Oct. 13, 2011 -- Hip-hop mogul Russell Simmons says his UniRush LLC company is aimed at an underserved population: people who don't use banks.
In about four weeks, the prepaid credit card company hopes to introduce a new feature called the "Goal Wallet," which will offer a $2 fee rebate to RushCard customers that maintain a balance of $500 or more. The company is also exploring an alternative to the high-priced business of pay day loans.
"We are the anti-bank -- not in negative way," Simmons told ABCNews.com. "I want to work and build something that is empowering the poor," he said.
Simmons says that the RushCard debit card is utilized by more than one million users and can be purchased for a one-time fee of $3.95 to $14.95. A user can add funds to the card as needed.
The details of the card can be found in a story ABCNews.com posted earlier this week.
Simmons says the company's goal is to offer lower-cost alternatives for people who can't or won't use banks. Non-bank access to funds, such as check-cashing stores, can be expensive. According to the Santa Clara School of Law, cashing checks and purchasing money orders can cost an average of $540 a year.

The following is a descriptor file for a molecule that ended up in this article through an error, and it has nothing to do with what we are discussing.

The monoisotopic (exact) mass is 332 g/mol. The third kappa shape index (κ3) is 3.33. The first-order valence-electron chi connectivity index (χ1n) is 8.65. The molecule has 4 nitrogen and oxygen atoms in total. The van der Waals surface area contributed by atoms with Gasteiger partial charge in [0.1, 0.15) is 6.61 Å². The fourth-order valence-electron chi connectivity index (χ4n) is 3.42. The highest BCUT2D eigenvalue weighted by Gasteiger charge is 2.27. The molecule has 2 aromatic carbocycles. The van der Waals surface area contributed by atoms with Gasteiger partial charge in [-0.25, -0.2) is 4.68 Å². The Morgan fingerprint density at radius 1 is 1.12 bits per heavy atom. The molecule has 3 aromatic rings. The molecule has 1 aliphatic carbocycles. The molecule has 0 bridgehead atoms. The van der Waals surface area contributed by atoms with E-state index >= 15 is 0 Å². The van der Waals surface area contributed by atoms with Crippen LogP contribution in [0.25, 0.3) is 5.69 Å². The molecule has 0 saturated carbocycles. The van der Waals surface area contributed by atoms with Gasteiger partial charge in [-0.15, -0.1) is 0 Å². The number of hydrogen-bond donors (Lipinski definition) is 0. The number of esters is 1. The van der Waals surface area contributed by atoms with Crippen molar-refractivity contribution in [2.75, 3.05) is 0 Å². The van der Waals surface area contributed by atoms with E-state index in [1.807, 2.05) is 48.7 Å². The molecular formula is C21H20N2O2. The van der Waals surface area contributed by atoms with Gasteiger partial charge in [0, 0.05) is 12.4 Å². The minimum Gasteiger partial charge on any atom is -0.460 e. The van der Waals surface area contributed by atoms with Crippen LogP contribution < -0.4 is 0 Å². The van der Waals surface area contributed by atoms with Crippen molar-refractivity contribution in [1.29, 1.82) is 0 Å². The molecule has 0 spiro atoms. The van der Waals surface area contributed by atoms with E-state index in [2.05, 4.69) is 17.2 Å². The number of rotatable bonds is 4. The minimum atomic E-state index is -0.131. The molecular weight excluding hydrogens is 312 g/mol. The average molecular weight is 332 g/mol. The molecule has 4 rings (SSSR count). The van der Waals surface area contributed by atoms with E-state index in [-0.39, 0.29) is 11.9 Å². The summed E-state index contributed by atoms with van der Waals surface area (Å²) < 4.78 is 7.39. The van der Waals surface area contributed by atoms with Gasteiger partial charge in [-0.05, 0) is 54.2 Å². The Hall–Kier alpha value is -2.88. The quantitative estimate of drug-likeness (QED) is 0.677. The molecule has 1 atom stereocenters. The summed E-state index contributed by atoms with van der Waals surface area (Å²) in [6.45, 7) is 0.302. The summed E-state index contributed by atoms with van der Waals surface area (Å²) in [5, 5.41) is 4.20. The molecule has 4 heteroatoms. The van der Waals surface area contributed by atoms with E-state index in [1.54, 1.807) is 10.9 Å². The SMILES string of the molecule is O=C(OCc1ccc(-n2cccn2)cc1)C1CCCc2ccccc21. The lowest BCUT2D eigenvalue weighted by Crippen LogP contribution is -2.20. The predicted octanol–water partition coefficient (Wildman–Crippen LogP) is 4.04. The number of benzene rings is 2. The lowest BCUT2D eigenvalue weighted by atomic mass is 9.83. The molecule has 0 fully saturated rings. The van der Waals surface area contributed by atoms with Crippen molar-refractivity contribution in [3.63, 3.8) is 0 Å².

"Our customers are using check-cashing services," said Rob Rosenblatt, the CEO of the RushCard. "They use check cashing because they feel it's necessary and it's our job to educate them because [the Rush Card] is a much more equitable deal."
The $2 fee rebate may be an appealing draw.
"They're in the business of charging money to use their money," says Rosenblatt. They're not in the business of developing a suite of services, including bill pay, that reduces costs for customers, he says.
"Look, banks are not inherently evil. They simply don't have the infrastructure or the cost structure that's required to serve the middle class. Their model is old and they can no longer afford to serve the middle class," Simmons said in a statement.
"Their overhead and branch infrastructure simply make it impractical for them to serve this customer set at a price that these customers can afford. Their problem is compounded by recent regulatory changes that have reduced the fee revenue they collect from merchants every time a customer makes a credit or debit card purchase," he wrote.
The company is also exploring, although nothing is official, the area of pay day loans. Whatever the company's next steps are, Simmons says the main direction is empowerment and he feels most connected to the people participating in Occupy Wall Street.
"I believe in what those people outside my window are doing," Simmons told ABCNews.com.
"I'm happy to pay more taxes, I'm happy to continue to campaign to get the money out of Washington. I don't want to have an exploitative business, I want to have an empowering business," he continued.